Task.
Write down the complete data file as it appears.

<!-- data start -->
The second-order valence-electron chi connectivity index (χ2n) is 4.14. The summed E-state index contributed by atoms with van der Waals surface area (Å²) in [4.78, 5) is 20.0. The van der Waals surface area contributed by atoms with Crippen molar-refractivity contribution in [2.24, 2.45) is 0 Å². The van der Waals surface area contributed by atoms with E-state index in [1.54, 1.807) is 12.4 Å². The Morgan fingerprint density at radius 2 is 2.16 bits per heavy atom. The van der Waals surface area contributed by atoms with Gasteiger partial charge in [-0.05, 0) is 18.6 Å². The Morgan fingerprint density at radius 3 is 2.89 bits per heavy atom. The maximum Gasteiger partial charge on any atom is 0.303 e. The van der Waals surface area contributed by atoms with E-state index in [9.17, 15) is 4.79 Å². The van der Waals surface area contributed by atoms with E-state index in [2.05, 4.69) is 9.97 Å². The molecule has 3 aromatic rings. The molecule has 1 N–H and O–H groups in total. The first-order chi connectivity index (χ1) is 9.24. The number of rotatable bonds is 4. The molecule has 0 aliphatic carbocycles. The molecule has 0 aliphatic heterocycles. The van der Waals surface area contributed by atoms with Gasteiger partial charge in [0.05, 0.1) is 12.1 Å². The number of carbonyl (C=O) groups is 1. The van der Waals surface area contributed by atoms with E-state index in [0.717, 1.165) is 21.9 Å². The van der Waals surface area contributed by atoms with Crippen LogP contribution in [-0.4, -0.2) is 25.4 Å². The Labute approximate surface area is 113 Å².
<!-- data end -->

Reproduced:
The second-order valence-electron chi connectivity index (χ2n) is 4.14. The summed E-state index contributed by atoms with van der Waals surface area (Å²) in [4.78, 5) is 20.0. The van der Waals surface area contributed by atoms with Crippen molar-refractivity contribution in [2.24, 2.45) is 0 Å². The van der Waals surface area contributed by atoms with E-state index in [1.54, 1.807) is 12.4 Å². The Morgan fingerprint density at radius 2 is 2.16 bits per heavy atom. The van der Waals surface area contributed by atoms with Gasteiger partial charge in [-0.05, 0) is 18.6 Å². The Morgan fingerprint density at radius 3 is 2.89 bits per heavy atom. The maximum Gasteiger partial charge on any atom is 0.303 e. The van der Waals surface area contributed by atoms with E-state index in [9.17, 15) is 4.79 Å². The van der Waals surface area contributed by atoms with E-state index in [2.05, 4.69) is 9.97 Å². The molecule has 3 aromatic rings. The molecule has 1 N–H and O–H groups in total. The first-order chi connectivity index (χ1) is 9.24. The number of rotatable bonds is 4. The molecule has 0 aliphatic carbocycles. The molecule has 0 aliphatic heterocycles. The van der Waals surface area contributed by atoms with Gasteiger partial charge in [0.05, 0.1) is 12.1 Å². The number of carbonyl (C=O) groups is 1. The van der Waals surface area contributed by atoms with E-state index in [0.717, 1.165) is 21.9 Å². The van der Waals surface area contributed by atoms with Crippen LogP contribution in [-0.4, -0.2) is 25.4 Å². The Labute approximate surface area is 113 Å².